Selections from the Prison Notebooks

How much do I want to read more? 5/10

Wow I think this book isn't for me. I thought it would be about regrets, wisdom, inner life.
But it is such an heavy historical and political background, I just skimmed over the Introduction, and I don't think I will go much over the rest.


written by Gramsci in prison between 1929 and 1935.
He wanted a project of writing something "fiir ewig" (for ever). something which would also serve to absorb him and "give a fqcus to [his] inner life"


By the autumn of 1926, the world's first fascist regime had been in power for four years in Italy.
Gramsci was 35 years old. At his trial in Ig28, the official prosecutor ended his peroration with the famous demand to thejudge: "We must stop this brain working for twenty years!"
The product of those years of slow death in prison were the 2,848 pages of handwritten notes which he left to be smuggled out of the clinic and out of Italy after his death, and of which this volume is a selection.

Early Life

Antonio Gramsci was born in 18g!, in the small town of Ales in Sardinia. His father came originally from Naples and had been intended to be a lawyer. But the death of his own father, a colonel in the Carabinieri, meant that he had to abandon his studies;
Gramsci's mother had the rare attainment of being able to read and write.

Antonio's health was an added problem. He had a malformation of the spine.
when be grew up he became hunch-backed and was barely five feet tall.
He also suffered from internal disorders which brought him close to death as a small child,

Intellectual Formation

It was during his years at Turin University that Gramsci first came into serious contact with the intellectual world of his time.

Socialist Politics in Turin

When Gramsci arrived in Turin, the city was the red capital of Italy-Gramsci was to call it Italy's Petrograd-home of its most advanced industry and above all of FIAT.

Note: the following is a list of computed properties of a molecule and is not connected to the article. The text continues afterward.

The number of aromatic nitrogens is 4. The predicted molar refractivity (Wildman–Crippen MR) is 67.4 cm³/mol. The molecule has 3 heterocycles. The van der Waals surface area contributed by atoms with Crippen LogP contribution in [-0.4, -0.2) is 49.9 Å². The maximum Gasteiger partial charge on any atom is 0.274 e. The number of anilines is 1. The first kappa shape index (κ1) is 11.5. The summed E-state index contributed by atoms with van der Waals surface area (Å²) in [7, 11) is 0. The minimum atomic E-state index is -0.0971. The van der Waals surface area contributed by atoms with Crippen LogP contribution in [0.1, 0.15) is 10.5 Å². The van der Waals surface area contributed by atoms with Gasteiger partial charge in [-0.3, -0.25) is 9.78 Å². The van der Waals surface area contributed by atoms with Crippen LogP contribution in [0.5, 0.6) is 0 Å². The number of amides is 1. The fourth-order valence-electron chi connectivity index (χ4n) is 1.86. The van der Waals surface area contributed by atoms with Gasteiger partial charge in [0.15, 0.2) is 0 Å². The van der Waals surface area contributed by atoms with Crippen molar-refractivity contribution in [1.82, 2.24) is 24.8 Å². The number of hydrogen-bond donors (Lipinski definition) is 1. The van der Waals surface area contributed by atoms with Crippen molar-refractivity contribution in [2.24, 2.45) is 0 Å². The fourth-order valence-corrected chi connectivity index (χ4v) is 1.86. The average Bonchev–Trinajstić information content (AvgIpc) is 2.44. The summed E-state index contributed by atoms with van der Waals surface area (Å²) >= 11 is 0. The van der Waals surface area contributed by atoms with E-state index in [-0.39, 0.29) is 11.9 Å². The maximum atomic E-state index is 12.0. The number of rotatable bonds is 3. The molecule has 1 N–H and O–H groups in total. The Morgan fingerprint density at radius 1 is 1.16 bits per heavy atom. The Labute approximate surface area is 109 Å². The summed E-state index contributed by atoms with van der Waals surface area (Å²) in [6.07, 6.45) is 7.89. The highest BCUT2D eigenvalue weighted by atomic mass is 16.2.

By the end of the war, F I A T was to be the biggest producer of tractors in Europe; its workers were to increase from 4,000 in 1913 to 20,000 in 1918; by 1915, it was exporting armoured cars and aeroplanes to the Entente countries in great quantities. Turin's population rose from some 400,000 in 1911 (20 per cent of them industrial workers) to over 500,000 in 1918 (30 per cent of them industrial workers)

Ordine Nuovo, the "Red Years" and the Founding of the P.C.I.

The War ended in November 1 9 1 8, and the two years that followed were marked by a constant, and growing, conviction on the part of most of the ruling class in Italy as among the mass ofworkers and socialists that the revolution was inevitable, and was only a matter of time.

TheP.G.!. underBordiga 1921-1923

At the time of the Livomo Congress and the foundation of the P.C.I., Gramsci was not yet thirty. He had less than four years of serious political activity behind him.

The Interregnum in the Italian Party 1923-24

The arrest of Bordiga and the massive blow


Since Gramsci's arrest effectively isolated him from events in the outside world.
It is therefore not surprising that Grarnsci's letters from prison reveal a sense of isolation that was more than simply a physical one.
having suffered at least three major breakdowns of his health even when he was free and able to enjoy medical attention and maintain a special diet, his years in prison were literally an eleven-year death-agony.
His teeth fell out, his digestive system collapsed so that he could not eat solid food, his chronic insomnia became permanent so that he could go weeks without more than an hour or two ofsleep at night; he had convulsions when he vomited blood, and suffered from headaches so violent that he beat his head against the walls of his cell.

It is against this background that the achievement of the Prison Notebooks should be seen. When first arrested he had written to Tatiana: "I am obsessed by the idea that I ought to do somethingfur ewig • • . I want, following a fixed plan, to devote myselfintensively and systematically to some subject that will absorb me and give a focus to my inner life."

But when the time came he was too ill to move from the clinic, and on 27 April he died. Tatiana, while making the funeral arrangements, managed to smuggle the thirty-three notebooks out -of Gramsci's room and via the diplomatic bag to Moscow. They had been "the focus to my inner life", and the continuation in Gramsci's prison cell of his life as a revolutionary.

This is the background against which the Prison Notebooks must be read.